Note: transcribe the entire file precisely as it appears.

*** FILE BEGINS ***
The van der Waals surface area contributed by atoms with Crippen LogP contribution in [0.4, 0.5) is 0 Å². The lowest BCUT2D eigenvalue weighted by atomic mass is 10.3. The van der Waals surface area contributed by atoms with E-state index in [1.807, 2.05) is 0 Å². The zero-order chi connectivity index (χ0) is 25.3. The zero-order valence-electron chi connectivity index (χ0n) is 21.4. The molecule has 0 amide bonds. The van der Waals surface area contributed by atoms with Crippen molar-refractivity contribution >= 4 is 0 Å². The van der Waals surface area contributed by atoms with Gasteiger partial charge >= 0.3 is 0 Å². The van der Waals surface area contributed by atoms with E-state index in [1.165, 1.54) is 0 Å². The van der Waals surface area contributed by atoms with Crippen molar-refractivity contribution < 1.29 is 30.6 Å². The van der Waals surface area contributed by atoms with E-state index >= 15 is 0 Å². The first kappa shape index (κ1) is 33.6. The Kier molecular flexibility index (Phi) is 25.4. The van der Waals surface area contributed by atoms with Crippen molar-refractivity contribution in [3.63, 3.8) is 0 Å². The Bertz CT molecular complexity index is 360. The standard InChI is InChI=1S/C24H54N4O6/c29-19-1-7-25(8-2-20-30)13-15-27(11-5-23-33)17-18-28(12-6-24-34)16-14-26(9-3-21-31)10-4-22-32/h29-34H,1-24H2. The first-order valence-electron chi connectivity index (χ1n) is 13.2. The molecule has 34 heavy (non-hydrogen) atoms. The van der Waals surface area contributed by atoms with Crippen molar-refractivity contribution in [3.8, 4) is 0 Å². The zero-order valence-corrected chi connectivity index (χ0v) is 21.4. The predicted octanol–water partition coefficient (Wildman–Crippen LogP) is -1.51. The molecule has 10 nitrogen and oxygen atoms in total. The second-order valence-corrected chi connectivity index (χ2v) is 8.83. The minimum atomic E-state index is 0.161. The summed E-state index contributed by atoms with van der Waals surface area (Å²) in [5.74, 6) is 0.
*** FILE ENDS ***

The van der Waals surface area contributed by atoms with Crippen LogP contribution in [0.4, 0.5) is 0 Å². The lowest BCUT2D eigenvalue weighted by atomic mass is 10.3. The van der Waals surface area contributed by atoms with E-state index in [1.807, 2.05) is 0 Å². The zero-order chi connectivity index (χ0) is 25.3. The zero-order valence-electron chi connectivity index (χ0n) is 21.4. The molecule has 0 amide bonds. The van der Waals surface area contributed by atoms with Crippen molar-refractivity contribution >= 4 is 0 Å². The van der Waals surface area contributed by atoms with Gasteiger partial charge >= 0.3 is 0 Å². The van der Waals surface area contributed by atoms with E-state index in [1.165, 1.54) is 0 Å². The van der Waals surface area contributed by atoms with Crippen molar-refractivity contribution < 1.29 is 30.6 Å². The van der Waals surface area contributed by atoms with E-state index >= 15 is 0 Å². The first kappa shape index (κ1) is 33.6. The Kier molecular flexibility index (Phi) is 25.4. The van der Waals surface area contributed by atoms with Crippen molar-refractivity contribution in [3.63, 3.8) is 0 Å². The Bertz CT molecular complexity index is 360. The standard InChI is InChI=1S/C24H54N4O6/c29-19-1-7-25(8-2-20-30)13-15-27(11-5-23-33)17-18-28(12-6-24-34)16-14-26(9-3-21-31)10-4-22-32/h29-34H,1-24H2. The first-order valence-electron chi connectivity index (χ1n) is 13.2. The molecule has 34 heavy (non-hydrogen) atoms. The van der Waals surface area contributed by atoms with Crippen molar-refractivity contribution in [3.8, 4) is 0 Å². The zero-order valence-corrected chi connectivity index (χ0v) is 21.4. The predicted octanol–water partition coefficient (Wildman–Crippen LogP) is -1.51. The molecule has 10 nitrogen and oxygen atoms in total. The second-order valence-corrected chi connectivity index (χ2v) is 8.83. The minimum atomic E-state index is 0.161. The summed E-state index contributed by atoms with van der Waals surface area (Å²) in [5.74, 6) is 0.